Tuneage Tutelage Album Review - Working On A Dream

Sparks Of Insanity By Vinny "Bond" Marini Thursday, January 29, 2009

COUCH NOTE: This is a post that was taken down due to my including an audio clip of the title song...I am reposting without the audio clip...




Yesterday in my journey through my favorite blogs I came across not one, but two reviews on the new Bruce Springsteen CD, Working On A Dream, and one of those sent me off to read another review. The buzz for this album is sky high. Rolling Stone Magazine hailed it…yet others have said it was rushed, and not worthy.

I received my promo copy of the CD on Tuesday and it was playing during the day yesterday at work.

Let’s start with the one negative I have (and it seems I am not alone on this), once again Bruce seems to have totally disregarded the look of the CD cover.

Bruce has taken crap from all sides over the years on his boring, overdone album/CD covers and once again we are subjected to a weird one.

My first impression when I opened the envelope and the CD slid out was, “Huh, Black Velvet Bruce”. Bruce also seems to be in love with being portrayed using sepia-toned images (think Magic, Devils & Dust, The Seeger Session). Who told you that sepia was cool Bruce?

Sure it is being picky, but hey….as JOHN at "Altijiranga Mitjina” said I would have preferred he use the shot that is on the inside of the CD…

But on to the music…We open with the longest studio song ever by Bruce “Outlaw Pete” a tale of a life of crime that began at 3-months old. The hero of the song continually asks the question “I’m Outlaw Pete, can you hear me?” Someone better than I can try and analyze the meaning behind this song, I will just say it certainly is an ambitious start to this new CD. The music behind Bruce’s wailing vocals is lush with strings mixed with the unmistakable sound of the E Street Band.

“My Lucky Day” is vintage Bruce. Straight ahead rock and roll punctuated by a Clarence sax blast right in the middle.

“Working On A Dream”, the title track, as y’all heard yesterday evokes the sound of the storyteller in Bruce. The music behind him is more minimal then the previous song…Bruce’s vocals mixed up front. A song of hope and promise, it reminds me of the early Bruce, looking to find a way out of the small town Jersey shore “I’m working on a dream, though it can feel so far away, I’m working on a dream, and our love will make it real someday.”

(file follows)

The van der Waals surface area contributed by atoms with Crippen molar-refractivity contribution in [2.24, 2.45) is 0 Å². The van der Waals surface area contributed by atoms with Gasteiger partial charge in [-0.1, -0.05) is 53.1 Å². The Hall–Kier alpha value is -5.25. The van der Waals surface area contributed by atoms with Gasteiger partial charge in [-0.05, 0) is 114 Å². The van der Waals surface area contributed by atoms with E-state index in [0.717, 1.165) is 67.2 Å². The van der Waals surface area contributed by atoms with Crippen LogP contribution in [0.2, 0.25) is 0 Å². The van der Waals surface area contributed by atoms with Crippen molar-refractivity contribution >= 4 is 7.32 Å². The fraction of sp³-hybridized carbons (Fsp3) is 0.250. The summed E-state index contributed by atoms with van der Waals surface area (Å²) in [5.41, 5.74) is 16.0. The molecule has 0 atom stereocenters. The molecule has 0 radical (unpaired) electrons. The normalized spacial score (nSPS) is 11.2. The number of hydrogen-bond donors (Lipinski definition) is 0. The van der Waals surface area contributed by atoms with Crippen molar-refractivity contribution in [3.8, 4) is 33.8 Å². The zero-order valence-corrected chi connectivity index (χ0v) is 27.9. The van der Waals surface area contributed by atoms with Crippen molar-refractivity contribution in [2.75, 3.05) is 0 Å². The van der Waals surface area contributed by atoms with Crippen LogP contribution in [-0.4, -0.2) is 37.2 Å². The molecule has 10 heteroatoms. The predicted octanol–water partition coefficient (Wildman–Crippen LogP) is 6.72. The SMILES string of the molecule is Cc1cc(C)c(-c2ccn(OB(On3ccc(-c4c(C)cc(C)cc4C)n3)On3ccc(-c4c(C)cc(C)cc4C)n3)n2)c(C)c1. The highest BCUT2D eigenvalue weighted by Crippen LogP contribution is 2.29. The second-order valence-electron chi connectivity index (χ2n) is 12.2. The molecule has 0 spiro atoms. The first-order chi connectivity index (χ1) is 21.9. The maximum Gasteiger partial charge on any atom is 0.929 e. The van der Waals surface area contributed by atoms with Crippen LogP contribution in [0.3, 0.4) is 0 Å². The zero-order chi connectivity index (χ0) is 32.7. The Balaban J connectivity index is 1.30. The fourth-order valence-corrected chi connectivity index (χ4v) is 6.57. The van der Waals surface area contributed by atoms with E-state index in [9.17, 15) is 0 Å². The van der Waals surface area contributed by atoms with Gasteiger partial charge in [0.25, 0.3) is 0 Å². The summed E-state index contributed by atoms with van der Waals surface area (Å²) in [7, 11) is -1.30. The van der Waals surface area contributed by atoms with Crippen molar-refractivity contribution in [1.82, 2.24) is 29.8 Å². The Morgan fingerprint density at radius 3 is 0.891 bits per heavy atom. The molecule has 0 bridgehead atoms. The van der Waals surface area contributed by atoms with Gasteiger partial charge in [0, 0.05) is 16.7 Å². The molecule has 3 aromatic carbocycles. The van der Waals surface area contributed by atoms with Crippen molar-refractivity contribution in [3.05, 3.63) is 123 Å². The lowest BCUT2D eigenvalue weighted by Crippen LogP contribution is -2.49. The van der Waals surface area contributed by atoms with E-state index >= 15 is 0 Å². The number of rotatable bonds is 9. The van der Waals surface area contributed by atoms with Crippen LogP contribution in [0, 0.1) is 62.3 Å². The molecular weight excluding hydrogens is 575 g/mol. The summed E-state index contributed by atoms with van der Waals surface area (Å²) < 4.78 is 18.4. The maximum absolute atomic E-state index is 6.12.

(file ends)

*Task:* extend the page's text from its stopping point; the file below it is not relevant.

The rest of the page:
Now we come to a song that has been described as ‘the worst song of his career’ in one review to ‘enchanting’ in another. “Queen Of The Supermarket” begins with a simple piano & acoustic guitar line and quiet vocal and tells the story of a man with a yearning for the checkout girl at the supermarket. Stanza three brings the band in quietly at first as the story unfolds and then vintage E Street fills your speakers with rich backing vocals.
As has been pointed out by others, this song also brings us to the first use of the “f-word” by Bruce as he sings “As I lift my groceries into my cart, I turn back for a moment and catch a smile, that blows this whole f**king place apart” …and the chorus builds until the band falls away leaving strings wistfully filling the void while the beep of a check out scanner fades away and the song quietly comes to an end.

“What Love Can Do” – Bruce doing as Bruce does.

“This Life” actually begins with a Stax-esque sound but it never lives up to the potential of the first few bars…probably the song I was least impressed with on the entire CD